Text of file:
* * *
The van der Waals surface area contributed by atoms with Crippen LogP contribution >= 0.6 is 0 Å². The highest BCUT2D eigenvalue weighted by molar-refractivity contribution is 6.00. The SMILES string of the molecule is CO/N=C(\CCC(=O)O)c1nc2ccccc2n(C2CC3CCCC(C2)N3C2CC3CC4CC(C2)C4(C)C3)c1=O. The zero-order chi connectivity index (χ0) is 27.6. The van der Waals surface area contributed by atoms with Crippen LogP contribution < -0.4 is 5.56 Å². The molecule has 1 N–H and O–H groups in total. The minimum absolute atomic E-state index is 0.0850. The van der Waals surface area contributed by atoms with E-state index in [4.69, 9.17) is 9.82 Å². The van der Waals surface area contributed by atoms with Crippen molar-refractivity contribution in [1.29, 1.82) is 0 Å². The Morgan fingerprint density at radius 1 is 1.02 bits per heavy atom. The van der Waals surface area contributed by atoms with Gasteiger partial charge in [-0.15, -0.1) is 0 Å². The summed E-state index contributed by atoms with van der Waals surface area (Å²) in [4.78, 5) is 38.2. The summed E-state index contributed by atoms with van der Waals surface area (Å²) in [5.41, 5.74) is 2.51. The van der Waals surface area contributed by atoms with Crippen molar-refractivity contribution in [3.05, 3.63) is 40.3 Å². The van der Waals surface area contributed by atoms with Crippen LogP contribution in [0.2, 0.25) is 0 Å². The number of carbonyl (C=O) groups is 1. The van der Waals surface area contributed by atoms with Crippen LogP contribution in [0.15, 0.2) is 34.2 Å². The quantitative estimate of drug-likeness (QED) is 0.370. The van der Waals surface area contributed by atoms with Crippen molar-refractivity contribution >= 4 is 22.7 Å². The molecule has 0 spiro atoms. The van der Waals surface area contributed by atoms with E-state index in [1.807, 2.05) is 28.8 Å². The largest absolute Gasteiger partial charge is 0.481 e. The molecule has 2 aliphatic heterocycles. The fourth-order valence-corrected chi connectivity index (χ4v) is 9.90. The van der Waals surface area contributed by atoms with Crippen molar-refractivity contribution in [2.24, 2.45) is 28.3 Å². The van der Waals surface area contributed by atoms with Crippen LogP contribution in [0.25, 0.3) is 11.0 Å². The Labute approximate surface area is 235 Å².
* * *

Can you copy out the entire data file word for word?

The van der Waals surface area contributed by atoms with Crippen LogP contribution >= 0.6 is 0 Å². The highest BCUT2D eigenvalue weighted by molar-refractivity contribution is 6.00. The SMILES string of the molecule is CO/N=C(\CCC(=O)O)c1nc2ccccc2n(C2CC3CCCC(C2)N3C2CC3CC4CC(C2)C4(C)C3)c1=O. The zero-order chi connectivity index (χ0) is 27.6. The van der Waals surface area contributed by atoms with Crippen LogP contribution < -0.4 is 5.56 Å². The molecule has 1 N–H and O–H groups in total. The minimum absolute atomic E-state index is 0.0850. The van der Waals surface area contributed by atoms with E-state index in [4.69, 9.17) is 9.82 Å². The van der Waals surface area contributed by atoms with Crippen molar-refractivity contribution in [1.29, 1.82) is 0 Å². The Morgan fingerprint density at radius 1 is 1.02 bits per heavy atom. The van der Waals surface area contributed by atoms with Gasteiger partial charge in [-0.15, -0.1) is 0 Å². The summed E-state index contributed by atoms with van der Waals surface area (Å²) in [4.78, 5) is 38.2. The summed E-state index contributed by atoms with van der Waals surface area (Å²) in [5.41, 5.74) is 2.51. The van der Waals surface area contributed by atoms with Crippen molar-refractivity contribution in [3.05, 3.63) is 40.3 Å². The van der Waals surface area contributed by atoms with Crippen LogP contribution in [0.2, 0.25) is 0 Å². The number of carbonyl (C=O) groups is 1. The van der Waals surface area contributed by atoms with Crippen LogP contribution in [0.15, 0.2) is 34.2 Å². The quantitative estimate of drug-likeness (QED) is 0.370. The van der Waals surface area contributed by atoms with Crippen molar-refractivity contribution >= 4 is 22.7 Å². The molecule has 0 spiro atoms. The van der Waals surface area contributed by atoms with E-state index in [1.807, 2.05) is 28.8 Å². The largest absolute Gasteiger partial charge is 0.481 e. The molecule has 2 aliphatic heterocycles. The fourth-order valence-corrected chi connectivity index (χ4v) is 9.90. The van der Waals surface area contributed by atoms with Crippen molar-refractivity contribution in [2.24, 2.45) is 28.3 Å². The van der Waals surface area contributed by atoms with Crippen LogP contribution in [0.25, 0.3) is 11.0 Å². The Labute approximate surface area is 235 Å².